Article titles[]

Content moved from Talk:Main Page

    • One thing I think we do need to change as soon as possible, however, is the fact that users can't make page moves. There are too many inefficiently, inconsistently, or awkwardly pages out there, and it's difficult to combat that when only admins can do moves. For example, Henry Gale (original) needs to be moved to Henry Gale, Tom (Other) to Tom, and so on.
    • And while I'm on the subject, I'd like to suggest that we implement a new policy for naming articles that focuses less on completeness and more on simplicity, efficiency, and conciseness. As has been noted, we are a relatively small and humble enterprise, compared to something like Wikipedia; we will never have a fraction of their total number of articles, so we don't need to worry nearly as much about characters, places, objects, etc. having similar names. This in turn gives us the freedom to use short names when there's no ambiguity, which has the enormous value of letting us avoid excessive redirect-linking without forcing our editors to bury thousands and thousands of piped links. For example, look at the article Hugo "Hurley" Reyes; is there any practical reason not to simply have the article be named Hurley, and to only bother mentioning his full name within the article itself? Doing so would in one fell swoop turn hundreds of links from two-step into one-step ones, and would allow us to avoid the messy task of writing "[[Hugo "Hurley" Reyes|Hurley]]" countless times. That principle, I think, makes a lot of sense implemented on a website of this size. The only characters who really need their full names listed in the title are the ones who either share their name with another (similarly noteworthy) character, or are regularly called by either or both of their names. Thus, for example, Danielle Rousseau and John Locke might make sense as titles (though I could see a good argument for shortening the latter to just Locke), but Benjamin Linus should just be Ben, and Alexandra Linus should just be Alex (especially since her last name has never been officially confirmed and she's pretty much never called "Alexandra"). What do you think? -Silence 03:20, 17 July 2007 (PDT)
      • Just to fill you in, naming of articles has been a constant and controversial discussion topic amongst Lostpedia, I'll see if I can find talk pages with examples. --Blueeagleislander 03:58, 17 July 2007 (PDT)
      • Good examples are the talk pages of the examples you gave plus Talk:Driveshaft and Talk:Mindfuck. --Blueeagleislander 04:04, 17 July 2007 (PDT)
  • Regarding the two issues;
    1. Moving - agreed, but this restriction was implemented due to some persistent recurring vandals who often moved articles. This type of vandalism was not easily rolled back by sysops in our software, so we chose to restrict moving. With your experience as a WP admin, perhaps you may have a better solution.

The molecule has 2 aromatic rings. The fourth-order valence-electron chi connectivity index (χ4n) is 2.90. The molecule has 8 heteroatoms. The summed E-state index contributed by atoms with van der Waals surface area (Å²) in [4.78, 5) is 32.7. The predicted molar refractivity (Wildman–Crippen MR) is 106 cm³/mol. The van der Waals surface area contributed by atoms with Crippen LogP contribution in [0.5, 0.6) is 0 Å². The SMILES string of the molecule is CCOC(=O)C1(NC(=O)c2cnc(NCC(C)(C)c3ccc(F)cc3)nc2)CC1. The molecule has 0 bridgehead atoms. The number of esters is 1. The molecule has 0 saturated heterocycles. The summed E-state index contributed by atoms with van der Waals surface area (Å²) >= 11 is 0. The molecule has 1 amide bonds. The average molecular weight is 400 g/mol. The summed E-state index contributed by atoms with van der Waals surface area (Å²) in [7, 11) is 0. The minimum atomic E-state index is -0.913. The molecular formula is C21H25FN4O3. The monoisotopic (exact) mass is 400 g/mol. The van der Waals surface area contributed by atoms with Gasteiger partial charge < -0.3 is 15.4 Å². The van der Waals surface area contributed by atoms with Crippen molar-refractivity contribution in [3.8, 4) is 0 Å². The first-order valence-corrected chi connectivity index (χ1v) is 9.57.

2. Simple names- We have been simplifying some article names, esp. list articles with "Lost" in the title, for example Music used to be "List of Music in Lost". I believe actor names are spelled as per the Lost credit or imdb, and unnamed incidental (minor) guest characters are listed as per their crediting by abcmedianet.com. As for character names, you might have a valid point. You might also consider opening the discussion in our LP Suggestions subforum. I think the current system (devised before my time at LP) reflects a compromise between 1) character names using their known full names, and 2) their common name. We're not as direct-link strict as WP, so LP seems to do fine with simply linking the redirection of the common name while editing text, e.g. Hurley.
      • I agree with most of your consistency suggestions, but not all (not: locke, eko, ben, alex). More thoughts on this later, as maybe I'm just addled atm. It's certainly worth a discussion.
-- Contrib¯ _Santa_ ¯  Talk  14:43, 17 July 2007 (PDT)
  • I don't understand what you're referring to as my "consistency suggestions", so I don't know which of my suggestions you agree and disagree with. I don't see why you would disagree with my suggestion that we leave John Locke where he is (or possibly move him to Locke), move Eko Tunde to Eko or Mr. Eko, move Benjamin Linus to Ben or Ben Linus, and move Alexandra Linus (an unsubstantiated, obscure, biased, and original-research name) to Alex. What do you object to about those? Or are you objecting to the list of excessively long names I provided above to argue against? I listed those only to demonstrate how absurd it is to try to make article titles 100% technically accurate rather than simple and user-friendly. Length is the enemy in all high-profile article titles on a site like this.
  • As for page-moves: my recommendation would be to simply give the tool back to users in general and address vandalism as it comes up. Alternatively, give it only to established registered users, as a "middle step" between anonymous users and admins. But either way, the best way to combat page-move vandalism is to give ordinary users the ability to revert that vandalism by letting them move pages too: valuable contributors vastly outnumber vandals, so the net effect will be beneficial.